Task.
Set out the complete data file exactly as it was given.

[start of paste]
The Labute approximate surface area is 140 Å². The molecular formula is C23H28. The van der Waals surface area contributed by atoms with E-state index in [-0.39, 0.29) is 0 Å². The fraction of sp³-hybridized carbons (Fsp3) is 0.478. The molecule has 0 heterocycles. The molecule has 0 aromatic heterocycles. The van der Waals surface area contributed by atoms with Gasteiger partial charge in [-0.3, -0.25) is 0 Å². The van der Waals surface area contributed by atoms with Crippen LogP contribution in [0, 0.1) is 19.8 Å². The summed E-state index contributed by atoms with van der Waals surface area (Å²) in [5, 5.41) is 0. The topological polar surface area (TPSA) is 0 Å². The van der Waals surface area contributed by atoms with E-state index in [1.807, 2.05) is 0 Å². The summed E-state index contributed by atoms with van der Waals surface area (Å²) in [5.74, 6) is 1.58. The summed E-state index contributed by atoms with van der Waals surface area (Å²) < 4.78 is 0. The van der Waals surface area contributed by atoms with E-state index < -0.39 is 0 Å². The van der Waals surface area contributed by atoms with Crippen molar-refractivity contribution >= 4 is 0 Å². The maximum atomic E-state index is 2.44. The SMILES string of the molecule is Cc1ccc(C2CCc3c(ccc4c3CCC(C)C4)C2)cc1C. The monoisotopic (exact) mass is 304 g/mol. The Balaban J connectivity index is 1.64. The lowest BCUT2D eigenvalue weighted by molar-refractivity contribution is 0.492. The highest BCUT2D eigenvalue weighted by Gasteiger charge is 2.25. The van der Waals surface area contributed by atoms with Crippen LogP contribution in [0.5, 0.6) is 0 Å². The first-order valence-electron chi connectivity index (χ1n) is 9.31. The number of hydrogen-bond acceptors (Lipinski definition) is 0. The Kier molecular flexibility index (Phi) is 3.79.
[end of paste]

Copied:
The Labute approximate surface area is 140 Å². The molecular formula is C23H28. The van der Waals surface area contributed by atoms with E-state index in [-0.39, 0.29) is 0 Å². The fraction of sp³-hybridized carbons (Fsp3) is 0.478. The molecule has 0 heterocycles. The molecule has 0 aromatic heterocycles. The van der Waals surface area contributed by atoms with Gasteiger partial charge in [-0.3, -0.25) is 0 Å². The van der Waals surface area contributed by atoms with Crippen LogP contribution in [0, 0.1) is 19.8 Å². The summed E-state index contributed by atoms with van der Waals surface area (Å²) in [5, 5.41) is 0. The topological polar surface area (TPSA) is 0 Å². The van der Waals surface area contributed by atoms with E-state index in [1.807, 2.05) is 0 Å². The summed E-state index contributed by atoms with van der Waals surface area (Å²) in [5.74, 6) is 1.58. The summed E-state index contributed by atoms with van der Waals surface area (Å²) < 4.78 is 0. The van der Waals surface area contributed by atoms with E-state index < -0.39 is 0 Å². The van der Waals surface area contributed by atoms with Crippen molar-refractivity contribution >= 4 is 0 Å². The maximum atomic E-state index is 2.44. The SMILES string of the molecule is Cc1ccc(C2CCc3c(ccc4c3CCC(C)C4)C2)cc1C. The monoisotopic (exact) mass is 304 g/mol. The Balaban J connectivity index is 1.64. The lowest BCUT2D eigenvalue weighted by molar-refractivity contribution is 0.492. The highest BCUT2D eigenvalue weighted by Gasteiger charge is 2.25. The van der Waals surface area contributed by atoms with Crippen LogP contribution in [0.5, 0.6) is 0 Å². The first-order valence-electron chi connectivity index (χ1n) is 9.31. The number of hydrogen-bond acceptors (Lipinski definition) is 0. The Kier molecular flexibility index (Phi) is 3.79.